Putting our heads together is what Stray Reflections does best. All of us are smarter than any of us. Here’s a summary of the most helpful insights gained from the community in our members-only Slack group last month.
1. Long Opposites (#life)
2. Short Harvests (#stocks)
3. Long Beatings (# policy)
4. Short Aging (#tech)
5. Short Reason (#history)
JM: I would like to ask everyone the question I posed to Sean in our latest salon.
When we look at the world, it’s easy to identify what is wrong with it. The pandemic is still with us, there’s war, risk of famine, climate disasters, and divisiveness all around. It’s easy to feel gloomy.
What’s right with the world?
SG: The reason we point to what is wrong with the world is because it’s easier to enumerate than what is good or improving (because it's much larger).
List of things that are getting better, in no particular order:
- Real wage growth at the bottom end of the spectrum in DM is increasing
- Psychological illnesses being talked about openly and we are opening talk treatment to the masses
- The younger generations are more engaged with social issues than previous generations, soon to convert into political actions imho
- Younger generations globally have far greater access to knowledge than prior generations
- Big state investments seem to be making a comeback after 40 years of being absent
- Violent crime is still on a century and decade long downtrend (even if uptick post COVID)
- We are talking and debating much more and in many more venues than previous generations
- Academic access is being reinvented
The list goes on. One can counter on the above obviously, and that is fair, these are just things I’ve jotted down over the years when reading books.
CT: I am so bullish on the younger generation. So much optimism and energy, even if it seems misguided by our current standards. Very optimistic that they will create interesting positive change in the way we connect, govern, and live over the next century.
It’s easy to compare a digital life to an analog life and see the faults, but I’ve learned that without the analog lens the digital world is simply a playground that has limitless options. The enthusiasm is boundless, even if traditional metrics point to declining trends in important areas (work, relationship, mental health). I will always bet on the youth.
DS: On a meta-cultural level, I do feel like issues are being brought into the forefront. For example, regarding energy, it feels like the debate today is more based on underlying nuances than before. As structures crumble, they reveal the truth. What looks like escalation is a gasping last breath of control. Long nuance / balance that comes from the polarities.
MR: +1 on DS sentiment that crumbling structures reveal the truth. The notion of a pristine US history—America the Beautiful, Manifest Destiny—has crumbled, and in its place we’re grappling on much more honest terms with how to become a “more perfect Union.”
Divisiveness and hate crimes get the headlines, but underneath I see a very positive storyline of the US getting honest about all kinds of areas of society where we need to address injustices of the past and do better: racial injustice, systemic white privilege, LGBTQ rights, #metoo abuses of power and so on. Thanks to open communication provided by the internet, social media, and video cameras in everyone’s pocket, we’re seeing the light of truth shining on all aspects of injustice and oppression throughout society.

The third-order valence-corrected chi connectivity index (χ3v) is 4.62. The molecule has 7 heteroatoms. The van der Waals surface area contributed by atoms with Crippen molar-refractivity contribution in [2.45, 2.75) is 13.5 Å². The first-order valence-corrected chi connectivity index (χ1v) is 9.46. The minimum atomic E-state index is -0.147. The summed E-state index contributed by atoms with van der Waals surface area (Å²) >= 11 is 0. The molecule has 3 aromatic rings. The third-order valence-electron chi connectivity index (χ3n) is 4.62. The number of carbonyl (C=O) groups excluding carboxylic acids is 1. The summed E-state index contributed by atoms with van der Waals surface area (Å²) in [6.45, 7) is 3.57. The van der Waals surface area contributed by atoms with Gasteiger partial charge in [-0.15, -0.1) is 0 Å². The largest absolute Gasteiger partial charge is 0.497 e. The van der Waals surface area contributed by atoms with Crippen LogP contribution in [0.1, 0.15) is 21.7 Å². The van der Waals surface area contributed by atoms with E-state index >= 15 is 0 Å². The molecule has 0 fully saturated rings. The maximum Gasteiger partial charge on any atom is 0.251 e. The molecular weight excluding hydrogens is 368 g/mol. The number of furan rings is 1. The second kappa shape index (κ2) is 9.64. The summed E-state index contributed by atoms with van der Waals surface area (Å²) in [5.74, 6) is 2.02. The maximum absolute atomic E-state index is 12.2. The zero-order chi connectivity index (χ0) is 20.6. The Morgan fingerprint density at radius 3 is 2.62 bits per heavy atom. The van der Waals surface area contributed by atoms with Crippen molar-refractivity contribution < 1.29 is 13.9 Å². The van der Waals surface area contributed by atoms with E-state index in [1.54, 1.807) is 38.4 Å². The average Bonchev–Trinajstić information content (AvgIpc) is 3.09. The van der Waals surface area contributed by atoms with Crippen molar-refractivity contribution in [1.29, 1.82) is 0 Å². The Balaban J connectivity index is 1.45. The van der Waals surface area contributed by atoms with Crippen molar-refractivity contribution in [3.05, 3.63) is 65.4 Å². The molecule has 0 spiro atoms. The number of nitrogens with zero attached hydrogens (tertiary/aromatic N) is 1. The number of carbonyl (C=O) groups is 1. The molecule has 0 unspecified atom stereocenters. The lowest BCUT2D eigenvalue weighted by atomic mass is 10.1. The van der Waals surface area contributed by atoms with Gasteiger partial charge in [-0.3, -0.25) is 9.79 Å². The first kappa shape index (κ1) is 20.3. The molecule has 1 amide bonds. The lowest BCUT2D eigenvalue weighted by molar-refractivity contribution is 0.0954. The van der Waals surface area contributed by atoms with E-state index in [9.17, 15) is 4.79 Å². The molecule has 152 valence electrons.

Call me overly optimistic but I see us heading toward a more just society. It’s the whole MLK arc of history bending toward justice—it’s still slow but that arc is bending a few more degrees in recent years, and I don’t see that letting up. Look at the world’s response to Putin, essentially a global shunning of Russia. The world is waking up.
JB1: From my American perspective, the degree to which I see younger people being color blind. People are just people to them. They don’t say, ‘I met a black guy for instance.’ It’s just, ‘I met a guy.’ That seems fundamentally important to me.
Also scientific advancement, in particular CRISPR, mRNA advancements and NASA’s James Webb Telescope (shoutout to the engineers as well).
JB2: I’ll go super narrow here. I have young children, and what I see in them and their friends is a passion for people and the environment. There is a general curiosity of learning about the externalities of our consumption and how to abate it or change it in a thoughtful manner.
SG: One more I’d like to add. It seems to me the willingness of policymakers to inflict pain on the population to protect private interests has diminished immensely. I sincerely think they want to inflict less pain than before and are becoming more pragmatic than ideological (maybe to serve their own political careers, but I don’t care if it avoids hardship on people).
JM: These are great responses. Thank you for sharing. Reading this, I don’t know why I was struggling to think of an answer for myself. I’m optimistic and hopeful by nature so I found that strange.
Feeling a lot the quote MR shared from Etty Hillesum: “Everywhere things are both very good and very bad at the same time. The two are in balance, everywhere and always.”
JM: The S&P 500 stood at 109 in December 1968. By July 1970, the index had declined 35 percent to 71. From there, the S&P 500 rose by 70 percent to 121 in January 1973, which exceed the previous high by 11 percent.
The index declined again, by 50 percent this time, to 61 by October 1974. The S&P 500 rose over the next five years and closed at 109 in August 1979, the exact same level as in 1968.
Even though nominal earnings grew over the period, the price paid for those earnings just dropped. The trailing price- to-earnings ratio (PE) was over 18 in 1968 and fell below 10 by the end.
SG: Yeah, I think this is a good template. Volatile / sideways while economic volatility is high leaving extremely low valuation 5-10y from now.
CT: A trader’s market.
DS: Lesson seems to be buy the dips and then scale out.
CT: I think about governments and institutions having a primary goal of harvesting volatility from the system. As long as they control the vol levers, everything works well (up only). Now we have vol levers that cannot be controlled (food, supply chain, inflation) which I translate as a more up, down, and sideways market.
DS: Great point, the “growth” lever of lowering interest rates is limited in its movement (can only move up/down so much).
SG: That’s an interesting frame. I need to think about this government primary goal of harvesting volatility. Do you think it’s a constant of governments or a feature of the current period/demographic pyramid?